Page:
How long will you live?
Martine Hackett is a public health expert who lives in Uniondale, where the census tract has a life expectancy of about 74 years. She agrees that individuals have a measure of control over how long they live, but she also sees conditions in her community that can counter good decisions...
Long Island Business News online
Similarly, there is disparity in health outcomes, with black and Hispanic communities faring worse than whites, according to Martine Hackett, an associate professor of health professions at Hofstra.
That outcome is not surprising, Hackett said. She pointed to outdated method of scientific thinking, including skull size measurements and discrepancies in facial features. This mindset fueled eugenics in the United States, and was seen in the beginning of the Nazi movement and South Africa’s apartheid.
Rising Maternal Mortality Rates
Diverse Long Island - News 12 tv
Martine Hackett, PhD, assistant professor in the Master of Public Health Program in the School of Health Professions and Human Services, appeared on the News 12 show "Diverse Long Island" to discuss the factors that contribute to alarming rates of pregnancy-related deaths among black women both in Nassau County and nationwide.
Pure Mammography opens screening site at Smith Haven Mall
The new Smith Haven Mall location is part of a trend to make health care more convenient, said Martine Hackett, an assistant professor in the department of health professions at Hofstra University.
“We know there are blood pressure kiosks at drugstores, and that flu shots are available at drugstores,” Hackett said. “Also, some stores have clinics.”
Dr. Martine Hackett on Long Island’s Housing and Health Crisis
Martine Hackett, PhD, assistant professor in the Department of Health Professions and in the Master of Public Health Program in the School of Health Professions and Human Services, appeared on WLIW’s “Long Island Business Report” to discuss how factors affecting health and housing have contributed to a regional crisis.
Two ways to improve inmate health in Nassau
Anthony Santella and Martine Hackett, assistant professors in the Department of Health Professions and in the Master of Public Health Program in the School of Health Professions and Human Services, share new approaches that would improve the health of inmates in Nassau County in this op-ed.
Research Focus (1)
Areas of interest:
maternal-child health, infant mortality, health communication and health disparities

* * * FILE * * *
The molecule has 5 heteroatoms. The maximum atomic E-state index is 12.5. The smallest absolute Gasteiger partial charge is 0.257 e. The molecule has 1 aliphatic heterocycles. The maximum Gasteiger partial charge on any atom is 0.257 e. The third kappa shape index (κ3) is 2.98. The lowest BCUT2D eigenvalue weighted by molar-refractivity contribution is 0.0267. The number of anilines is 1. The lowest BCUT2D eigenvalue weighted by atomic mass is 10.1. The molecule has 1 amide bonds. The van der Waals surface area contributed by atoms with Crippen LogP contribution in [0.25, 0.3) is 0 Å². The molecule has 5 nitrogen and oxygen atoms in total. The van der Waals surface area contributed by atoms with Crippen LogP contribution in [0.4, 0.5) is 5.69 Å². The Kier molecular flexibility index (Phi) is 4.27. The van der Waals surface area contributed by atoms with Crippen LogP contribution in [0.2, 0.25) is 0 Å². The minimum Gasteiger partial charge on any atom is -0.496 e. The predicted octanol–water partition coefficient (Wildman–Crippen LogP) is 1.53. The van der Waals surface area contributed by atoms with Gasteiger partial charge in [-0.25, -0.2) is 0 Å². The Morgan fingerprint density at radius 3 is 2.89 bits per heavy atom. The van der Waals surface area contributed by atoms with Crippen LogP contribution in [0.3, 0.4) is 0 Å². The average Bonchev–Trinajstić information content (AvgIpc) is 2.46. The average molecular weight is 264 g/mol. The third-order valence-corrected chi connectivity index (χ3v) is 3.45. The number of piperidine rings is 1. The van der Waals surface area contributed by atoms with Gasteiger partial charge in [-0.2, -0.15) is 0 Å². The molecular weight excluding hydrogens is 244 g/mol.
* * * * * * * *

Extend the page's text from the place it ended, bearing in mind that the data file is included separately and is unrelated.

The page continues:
Research Grants (1)
“The Social Ecology of Infant Sleep Environments”
National Institutes of Health $55,000
The grant supports a study examining racial disparities in infant mortality in New York City.
Objectives. In the United States, infant deaths due to sleep-related injuries have quadrupled over the past two decades. One of the major risk factors is the placement of an infant to sleep on a surface other than a crib or bassinet. This study examines contextual circumstances and knowledge and behaviors that may contribute to the placement of infants on an unsafe sleep surface in infant injury death cases. Method. This study employed a retrospective review of 255 sleep-related injury death cases in New York City from 2004 to 2010 where ...
Abstract: This article examines the role of housing conditions in sleep-related infant injury death, a leading cause of infant mortality in the USA. The use of an unsafe sleep surface is a major risk factor for sleep-related infant injury. This exploratory study examined contextual circumstances, specifically those related to the physical environment, which may contribute to caregivers' decisions to place an infant on an unsafe sleep surface. It employed a retrospective review of 255 sleep-related infant injury death cases in a large urban area ...
Background: In the United States, 76.9% of women initiate breastfeeding but only 36.0% breastfeed exclusively for 3 months. Lack of support for public breastfeeding may prevent women from breastfeeding in public, which could contribute to low rates of breastfeeding exclusivity and continuation, despite high rates of breastfeeding initiation. Objective: This study aimed to determine whether residents of New York City, New York, were supportive of and comfortable with public breastfeeding. Methods: A population-based public opinion ...